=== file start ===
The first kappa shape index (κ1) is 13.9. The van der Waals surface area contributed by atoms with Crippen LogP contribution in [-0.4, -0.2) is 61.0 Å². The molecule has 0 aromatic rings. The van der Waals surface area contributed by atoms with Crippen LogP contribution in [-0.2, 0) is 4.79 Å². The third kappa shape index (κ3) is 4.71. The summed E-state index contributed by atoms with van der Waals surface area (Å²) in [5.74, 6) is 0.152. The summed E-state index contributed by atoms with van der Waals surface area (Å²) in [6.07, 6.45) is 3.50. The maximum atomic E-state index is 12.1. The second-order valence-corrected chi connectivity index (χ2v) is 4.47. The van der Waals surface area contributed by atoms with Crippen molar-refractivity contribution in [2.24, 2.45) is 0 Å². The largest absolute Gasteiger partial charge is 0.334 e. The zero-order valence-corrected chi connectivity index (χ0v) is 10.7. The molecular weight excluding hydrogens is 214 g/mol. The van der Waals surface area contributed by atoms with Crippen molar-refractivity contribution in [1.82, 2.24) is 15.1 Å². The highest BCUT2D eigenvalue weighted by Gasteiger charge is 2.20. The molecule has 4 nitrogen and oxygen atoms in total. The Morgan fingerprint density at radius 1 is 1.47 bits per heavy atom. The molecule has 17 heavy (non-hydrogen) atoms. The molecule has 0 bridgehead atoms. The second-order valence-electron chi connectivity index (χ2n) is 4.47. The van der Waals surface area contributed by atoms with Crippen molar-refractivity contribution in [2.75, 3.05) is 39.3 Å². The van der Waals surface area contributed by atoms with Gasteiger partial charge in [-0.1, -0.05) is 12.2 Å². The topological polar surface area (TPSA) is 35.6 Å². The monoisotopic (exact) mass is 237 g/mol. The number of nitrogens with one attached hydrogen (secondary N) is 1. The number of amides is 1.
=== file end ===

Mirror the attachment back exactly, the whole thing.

The first kappa shape index (κ1) is 13.9. The van der Waals surface area contributed by atoms with Crippen LogP contribution in [-0.4, -0.2) is 61.0 Å². The molecule has 0 aromatic rings. The van der Waals surface area contributed by atoms with Crippen LogP contribution in [-0.2, 0) is 4.79 Å². The third kappa shape index (κ3) is 4.71. The summed E-state index contributed by atoms with van der Waals surface area (Å²) in [5.74, 6) is 0.152. The summed E-state index contributed by atoms with van der Waals surface area (Å²) in [6.07, 6.45) is 3.50. The maximum atomic E-state index is 12.1. The second-order valence-corrected chi connectivity index (χ2v) is 4.47. The van der Waals surface area contributed by atoms with Crippen molar-refractivity contribution in [2.24, 2.45) is 0 Å². The largest absolute Gasteiger partial charge is 0.334 e. The zero-order valence-corrected chi connectivity index (χ0v) is 10.7. The molecular weight excluding hydrogens is 214 g/mol. The van der Waals surface area contributed by atoms with Crippen molar-refractivity contribution in [1.82, 2.24) is 15.1 Å². The highest BCUT2D eigenvalue weighted by Gasteiger charge is 2.20. The molecule has 4 nitrogen and oxygen atoms in total. The Morgan fingerprint density at radius 1 is 1.47 bits per heavy atom. The molecule has 17 heavy (non-hydrogen) atoms. The molecule has 0 bridgehead atoms. The second-order valence-electron chi connectivity index (χ2n) is 4.47. The van der Waals surface area contributed by atoms with Crippen molar-refractivity contribution in [2.75, 3.05) is 39.3 Å². The van der Waals surface area contributed by atoms with Gasteiger partial charge in [-0.1, -0.05) is 12.2 Å². The topological polar surface area (TPSA) is 35.6 Å². The monoisotopic (exact) mass is 237 g/mol. The number of nitrogens with one attached hydrogen (secondary N) is 1. The number of amides is 1.